The linked photographs and film were taken by former members who had slipped in unnoticed among the crowd. Several minutes into the film Maryam Rajavi is heard addressing the crowd who are still milling around and clearly disinterested in the performance on the stage. The fervent cheering comes from the actual MEK loyalists ranged in the front few rows. Behind them no one is listening or even sitting down in the places where flags have been placed on every seat for them to wave to create a spectacle to film. The MEK have paid millions of Euros to create the crowd but couldn’t organise them when they arrived. The majority ‘rent-a-crowd’ element of the audience didn’t care much where the money came from or what the event was as long as they enjoyed a free weekend trip to Paris. Even the ever-supportive anti-Iran media could only realistically describe the event as ‘Iranian led’ to disguise the fact that right minded Iranians, inside and outside Iran, actively shun the MEK.

Now, how must it have felt for former New York Mayor Rudy Giuliani, former Pennsylvania Governor Ed Rendell and former US Senator Robert Torricelli to address this crowd about regime change in Iran. How much is their dignity worth?

If the MEK had not held this event it would have been better for them. Even to have a small gathering of their own members and supporters would have looked better, less desperate, less like the failing cult the MEK have become. Rajavi could have spent his money on many more effective means to plead his case for removal of the MEK from the US terrorism list. But although external reality has dramatically impacted on Rajavi’s fortunes, it is the leaking evidence of desperation in the MEK’s internal situation that is the most significant.

Unusually this year the MEK’s Photoshopped pictures of the meeting have been sloppily, shoddily perhaps hastily put together; several wide angle pictures concatenated to show a mass audience. But with the blurred join lines obvious on the pictures, the cracks in the MEK’s vision are exposed. And there are more fault lines in the MEK world.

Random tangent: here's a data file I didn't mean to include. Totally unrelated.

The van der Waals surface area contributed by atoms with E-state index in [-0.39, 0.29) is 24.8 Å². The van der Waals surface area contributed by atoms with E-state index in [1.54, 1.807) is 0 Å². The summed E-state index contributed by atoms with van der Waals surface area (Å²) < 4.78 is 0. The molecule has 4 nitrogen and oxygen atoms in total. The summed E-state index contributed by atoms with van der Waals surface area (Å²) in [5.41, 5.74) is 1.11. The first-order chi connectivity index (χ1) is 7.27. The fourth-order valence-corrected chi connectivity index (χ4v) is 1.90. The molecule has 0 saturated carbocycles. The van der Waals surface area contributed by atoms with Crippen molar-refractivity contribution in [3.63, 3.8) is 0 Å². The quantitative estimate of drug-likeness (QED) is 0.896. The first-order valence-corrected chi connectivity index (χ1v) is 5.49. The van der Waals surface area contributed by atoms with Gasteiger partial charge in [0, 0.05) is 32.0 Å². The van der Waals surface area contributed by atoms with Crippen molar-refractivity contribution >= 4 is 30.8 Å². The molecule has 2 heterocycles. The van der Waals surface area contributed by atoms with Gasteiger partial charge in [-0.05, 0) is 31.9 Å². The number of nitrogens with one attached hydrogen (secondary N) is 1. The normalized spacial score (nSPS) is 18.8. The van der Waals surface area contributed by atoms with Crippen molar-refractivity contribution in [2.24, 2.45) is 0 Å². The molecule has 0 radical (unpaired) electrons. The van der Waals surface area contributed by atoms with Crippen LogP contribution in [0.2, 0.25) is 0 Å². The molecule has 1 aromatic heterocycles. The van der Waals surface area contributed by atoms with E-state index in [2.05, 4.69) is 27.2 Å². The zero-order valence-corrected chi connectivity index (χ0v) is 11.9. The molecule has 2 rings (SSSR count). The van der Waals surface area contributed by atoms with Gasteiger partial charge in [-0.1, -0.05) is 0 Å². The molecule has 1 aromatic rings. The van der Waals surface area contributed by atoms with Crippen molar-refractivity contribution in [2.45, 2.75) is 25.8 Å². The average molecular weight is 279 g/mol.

Over the past few weeks the MEK has issued several frantic press releases related to the slow, inevitable demise of Camp Ashraf (where Rajavi has defiantly stopped cooperating with the UN and US like a truculent teenager). The significant aspect of these missives is their dire English style and grammatical mistakes. Clearly, just as with the Photoshopped pictures, Rajavi has lost some key personnel inside his organisation and has had to make do with sub-standard replacements to create the means to perpetuate his myths.

Markedly Rajavi recently lost two of his main Western stalwarts in the UK, Lord Corbett of Castle Vale who died on 19 February this year, and Lord Archer of Sandwell who died on 14 June. Such supporters have, for years, facilitated the MEK’s political lobbying in the House of Lords and of course provided other practical services and support; particularly editing English language documents. Their loss is irreplaceable. And with other Peers creaking with age and MPs subject to the vagaries of elections, Rajavi can only be staring into the well of loneliness.

Increasingly lonely too are those who have, for money, positioned themselves as MEK advocates. Anyone who looks beyond the political hype and anti-Iran propaganda will see an increasing disconnect with reality. Due to the internal demand for constant indoctrination the MEK cannot hold back from advertising its ‘martyrs’ – people who die for Rajavi. This week the MEK announced the deaths of two more people in Iraq. More than anything else it is their ages – 55 and 59 – which exposes the age group of MEK residents in Iraq. Those MEK advocates – including those addressing the Paris crowd – who continue to claim that the MEK is an essential force for change in Iran really ought to save their blushes. World public opinion is not blind or stupid. Accept reality and move on.